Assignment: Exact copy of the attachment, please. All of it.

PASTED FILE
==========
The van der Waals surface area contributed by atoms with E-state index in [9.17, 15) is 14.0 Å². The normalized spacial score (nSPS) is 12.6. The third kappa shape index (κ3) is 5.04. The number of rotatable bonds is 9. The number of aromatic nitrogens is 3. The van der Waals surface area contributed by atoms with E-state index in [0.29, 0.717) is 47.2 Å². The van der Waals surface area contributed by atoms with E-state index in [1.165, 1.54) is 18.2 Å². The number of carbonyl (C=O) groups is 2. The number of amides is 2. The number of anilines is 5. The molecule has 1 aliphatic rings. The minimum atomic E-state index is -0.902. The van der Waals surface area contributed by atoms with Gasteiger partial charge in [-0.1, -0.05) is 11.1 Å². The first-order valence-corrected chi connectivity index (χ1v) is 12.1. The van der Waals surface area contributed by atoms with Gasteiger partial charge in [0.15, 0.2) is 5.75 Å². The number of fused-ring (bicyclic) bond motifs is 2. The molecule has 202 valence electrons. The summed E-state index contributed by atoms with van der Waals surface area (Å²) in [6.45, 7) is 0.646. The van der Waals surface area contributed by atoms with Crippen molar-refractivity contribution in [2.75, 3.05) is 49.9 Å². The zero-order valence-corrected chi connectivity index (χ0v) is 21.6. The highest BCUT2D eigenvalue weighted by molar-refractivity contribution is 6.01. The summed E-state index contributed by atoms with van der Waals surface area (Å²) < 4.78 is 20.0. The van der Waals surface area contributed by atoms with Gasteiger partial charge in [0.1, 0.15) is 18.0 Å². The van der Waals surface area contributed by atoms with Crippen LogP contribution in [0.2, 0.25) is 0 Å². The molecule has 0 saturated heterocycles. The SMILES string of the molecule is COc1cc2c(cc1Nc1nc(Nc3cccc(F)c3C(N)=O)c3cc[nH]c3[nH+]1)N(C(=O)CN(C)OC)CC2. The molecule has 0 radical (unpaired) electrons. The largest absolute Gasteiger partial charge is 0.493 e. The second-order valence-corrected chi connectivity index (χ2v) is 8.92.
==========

The van der Waals surface area contributed by atoms with E-state index in [9.17, 15) is 14.0 Å². The normalized spacial score (nSPS) is 12.6. The third kappa shape index (κ3) is 5.04. The number of rotatable bonds is 9. The number of aromatic nitrogens is 3. The van der Waals surface area contributed by atoms with E-state index in [0.29, 0.717) is 47.2 Å². The van der Waals surface area contributed by atoms with E-state index in [1.165, 1.54) is 18.2 Å². The number of carbonyl (C=O) groups is 2. The number of amides is 2. The number of anilines is 5. The molecule has 1 aliphatic rings. The minimum atomic E-state index is -0.902. The van der Waals surface area contributed by atoms with Gasteiger partial charge in [-0.1, -0.05) is 11.1 Å². The first-order valence-corrected chi connectivity index (χ1v) is 12.1. The van der Waals surface area contributed by atoms with Gasteiger partial charge in [0.15, 0.2) is 5.75 Å². The number of fused-ring (bicyclic) bond motifs is 2. The molecule has 202 valence electrons. The summed E-state index contributed by atoms with van der Waals surface area (Å²) in [6.45, 7) is 0.646. The van der Waals surface area contributed by atoms with Crippen molar-refractivity contribution in [2.75, 3.05) is 49.9 Å². The zero-order valence-corrected chi connectivity index (χ0v) is 21.6. The highest BCUT2D eigenvalue weighted by molar-refractivity contribution is 6.01. The summed E-state index contributed by atoms with van der Waals surface area (Å²) < 4.78 is 20.0. The van der Waals surface area contributed by atoms with Gasteiger partial charge in [0.1, 0.15) is 18.0 Å². The van der Waals surface area contributed by atoms with Crippen LogP contribution in [0.2, 0.25) is 0 Å². The molecule has 0 saturated heterocycles. The SMILES string of the molecule is COc1cc2c(cc1Nc1nc(Nc3cccc(F)c3C(N)=O)c3cc[nH]c3[nH+]1)N(C(=O)CN(C)OC)CC2. The molecule has 0 radical (unpaired) electrons. The largest absolute Gasteiger partial charge is 0.493 e. The second-order valence-corrected chi connectivity index (χ2v) is 8.92.